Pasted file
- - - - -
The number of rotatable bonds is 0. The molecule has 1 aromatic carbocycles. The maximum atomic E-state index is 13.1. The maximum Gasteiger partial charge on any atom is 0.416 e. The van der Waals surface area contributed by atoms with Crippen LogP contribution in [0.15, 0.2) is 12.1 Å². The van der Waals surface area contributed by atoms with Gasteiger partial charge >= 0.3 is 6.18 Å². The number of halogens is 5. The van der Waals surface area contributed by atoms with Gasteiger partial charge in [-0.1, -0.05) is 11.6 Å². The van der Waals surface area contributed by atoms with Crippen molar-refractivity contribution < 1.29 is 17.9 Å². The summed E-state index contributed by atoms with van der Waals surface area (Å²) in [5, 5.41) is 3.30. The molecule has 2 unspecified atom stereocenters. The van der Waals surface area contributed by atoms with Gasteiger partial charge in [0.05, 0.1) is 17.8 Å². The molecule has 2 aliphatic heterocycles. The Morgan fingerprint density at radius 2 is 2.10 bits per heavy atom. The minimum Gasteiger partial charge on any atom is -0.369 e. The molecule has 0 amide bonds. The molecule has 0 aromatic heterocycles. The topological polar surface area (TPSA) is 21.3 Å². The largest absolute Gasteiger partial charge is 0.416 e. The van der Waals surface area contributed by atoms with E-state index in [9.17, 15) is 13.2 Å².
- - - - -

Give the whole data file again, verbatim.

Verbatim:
The number of rotatable bonds is 0. The molecule has 1 aromatic carbocycles. The maximum atomic E-state index is 13.1. The maximum Gasteiger partial charge on any atom is 0.416 e. The van der Waals surface area contributed by atoms with Crippen LogP contribution in [0.15, 0.2) is 12.1 Å². The van der Waals surface area contributed by atoms with Gasteiger partial charge >= 0.3 is 6.18 Å². The number of halogens is 5. The van der Waals surface area contributed by atoms with Gasteiger partial charge in [-0.1, -0.05) is 11.6 Å². The van der Waals surface area contributed by atoms with Crippen molar-refractivity contribution < 1.29 is 17.9 Å². The summed E-state index contributed by atoms with van der Waals surface area (Å²) in [5, 5.41) is 3.30. The molecule has 2 unspecified atom stereocenters. The van der Waals surface area contributed by atoms with Gasteiger partial charge in [0.05, 0.1) is 17.8 Å². The molecule has 2 aliphatic heterocycles. The Morgan fingerprint density at radius 2 is 2.10 bits per heavy atom. The minimum Gasteiger partial charge on any atom is -0.369 e. The molecule has 0 amide bonds. The molecule has 0 aromatic heterocycles. The topological polar surface area (TPSA) is 21.3 Å². The largest absolute Gasteiger partial charge is 0.416 e. The van der Waals surface area contributed by atoms with E-state index in [9.17, 15) is 13.2 Å².